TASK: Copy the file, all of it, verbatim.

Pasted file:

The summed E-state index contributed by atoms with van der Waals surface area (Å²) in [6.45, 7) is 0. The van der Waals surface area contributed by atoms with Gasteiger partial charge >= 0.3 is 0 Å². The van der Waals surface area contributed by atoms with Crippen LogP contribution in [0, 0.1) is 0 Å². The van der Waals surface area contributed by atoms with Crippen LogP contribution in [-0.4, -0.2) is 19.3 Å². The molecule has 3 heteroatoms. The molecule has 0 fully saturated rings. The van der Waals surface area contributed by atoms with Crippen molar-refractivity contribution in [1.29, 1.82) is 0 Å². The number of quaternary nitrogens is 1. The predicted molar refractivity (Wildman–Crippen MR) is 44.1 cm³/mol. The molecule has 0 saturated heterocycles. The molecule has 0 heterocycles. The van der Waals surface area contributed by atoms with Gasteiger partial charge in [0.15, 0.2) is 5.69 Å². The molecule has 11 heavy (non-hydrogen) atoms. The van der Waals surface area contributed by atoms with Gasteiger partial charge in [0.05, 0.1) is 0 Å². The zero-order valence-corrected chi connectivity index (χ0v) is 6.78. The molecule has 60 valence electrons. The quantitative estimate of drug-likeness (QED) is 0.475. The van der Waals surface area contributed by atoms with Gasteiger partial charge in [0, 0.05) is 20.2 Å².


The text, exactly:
The summed E-state index contributed by atoms with van der Waals surface area (Å²) in [6.45, 7) is 0. The van der Waals surface area contributed by atoms with Gasteiger partial charge >= 0.3 is 0 Å². The van der Waals surface area contributed by atoms with Crippen LogP contribution in [0, 0.1) is 0 Å². The van der Waals surface area contributed by atoms with Crippen LogP contribution in [-0.4, -0.2) is 19.3 Å². The molecule has 3 heteroatoms. The molecule has 0 fully saturated rings. The van der Waals surface area contributed by atoms with Crippen molar-refractivity contribution in [1.29, 1.82) is 0 Å². The number of quaternary nitrogens is 1. The predicted molar refractivity (Wildman–Crippen MR) is 44.1 cm³/mol. The molecule has 0 saturated heterocycles. The molecule has 0 heterocycles. The van der Waals surface area contributed by atoms with Gasteiger partial charge in [0.15, 0.2) is 5.69 Å². The molecule has 11 heavy (non-hydrogen) atoms. The van der Waals surface area contributed by atoms with Gasteiger partial charge in [0.05, 0.1) is 0 Å². The zero-order valence-corrected chi connectivity index (χ0v) is 6.78. The molecule has 60 valence electrons. The quantitative estimate of drug-likeness (QED) is 0.475. The van der Waals surface area contributed by atoms with Gasteiger partial charge in [0, 0.05) is 20.2 Å².